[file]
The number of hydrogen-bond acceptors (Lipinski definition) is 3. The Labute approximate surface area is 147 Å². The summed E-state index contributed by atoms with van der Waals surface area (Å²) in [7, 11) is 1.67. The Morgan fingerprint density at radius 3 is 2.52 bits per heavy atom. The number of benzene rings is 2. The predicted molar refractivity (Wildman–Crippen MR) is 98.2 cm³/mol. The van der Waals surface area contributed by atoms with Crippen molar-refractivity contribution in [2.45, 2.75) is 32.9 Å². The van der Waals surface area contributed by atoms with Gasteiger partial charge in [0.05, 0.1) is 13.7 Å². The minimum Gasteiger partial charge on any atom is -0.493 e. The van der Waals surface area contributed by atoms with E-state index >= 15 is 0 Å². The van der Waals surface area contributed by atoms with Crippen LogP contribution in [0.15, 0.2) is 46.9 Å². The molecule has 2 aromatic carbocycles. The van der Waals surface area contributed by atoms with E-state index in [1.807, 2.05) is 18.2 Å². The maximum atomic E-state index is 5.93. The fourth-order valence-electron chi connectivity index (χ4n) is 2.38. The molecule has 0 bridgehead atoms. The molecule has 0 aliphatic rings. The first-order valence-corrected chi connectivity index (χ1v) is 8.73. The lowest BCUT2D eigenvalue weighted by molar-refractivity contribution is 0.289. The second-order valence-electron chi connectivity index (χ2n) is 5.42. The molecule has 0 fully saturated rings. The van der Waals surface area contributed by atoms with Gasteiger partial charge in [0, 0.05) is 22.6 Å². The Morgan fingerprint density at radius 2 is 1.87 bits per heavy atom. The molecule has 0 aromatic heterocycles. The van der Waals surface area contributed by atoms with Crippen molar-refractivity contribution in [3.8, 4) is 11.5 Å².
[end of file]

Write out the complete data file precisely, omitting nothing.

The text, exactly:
The number of hydrogen-bond acceptors (Lipinski definition) is 3. The Labute approximate surface area is 147 Å². The summed E-state index contributed by atoms with van der Waals surface area (Å²) in [7, 11) is 1.67. The Morgan fingerprint density at radius 3 is 2.52 bits per heavy atom. The number of benzene rings is 2. The predicted molar refractivity (Wildman–Crippen MR) is 98.2 cm³/mol. The van der Waals surface area contributed by atoms with Crippen molar-refractivity contribution in [2.45, 2.75) is 32.9 Å². The van der Waals surface area contributed by atoms with Gasteiger partial charge in [0.05, 0.1) is 13.7 Å². The minimum Gasteiger partial charge on any atom is -0.493 e. The van der Waals surface area contributed by atoms with E-state index >= 15 is 0 Å². The van der Waals surface area contributed by atoms with Crippen LogP contribution in [0.15, 0.2) is 46.9 Å². The molecule has 2 aromatic carbocycles. The van der Waals surface area contributed by atoms with E-state index in [1.807, 2.05) is 18.2 Å². The maximum atomic E-state index is 5.93. The fourth-order valence-electron chi connectivity index (χ4n) is 2.38. The molecule has 0 bridgehead atoms. The molecule has 0 aliphatic rings. The first-order valence-corrected chi connectivity index (χ1v) is 8.73. The lowest BCUT2D eigenvalue weighted by molar-refractivity contribution is 0.289. The second-order valence-electron chi connectivity index (χ2n) is 5.42. The molecule has 0 fully saturated rings. The van der Waals surface area contributed by atoms with Gasteiger partial charge in [0, 0.05) is 22.6 Å². The Morgan fingerprint density at radius 2 is 1.87 bits per heavy atom. The molecule has 0 aromatic heterocycles. The van der Waals surface area contributed by atoms with Crippen molar-refractivity contribution in [3.8, 4) is 11.5 Å².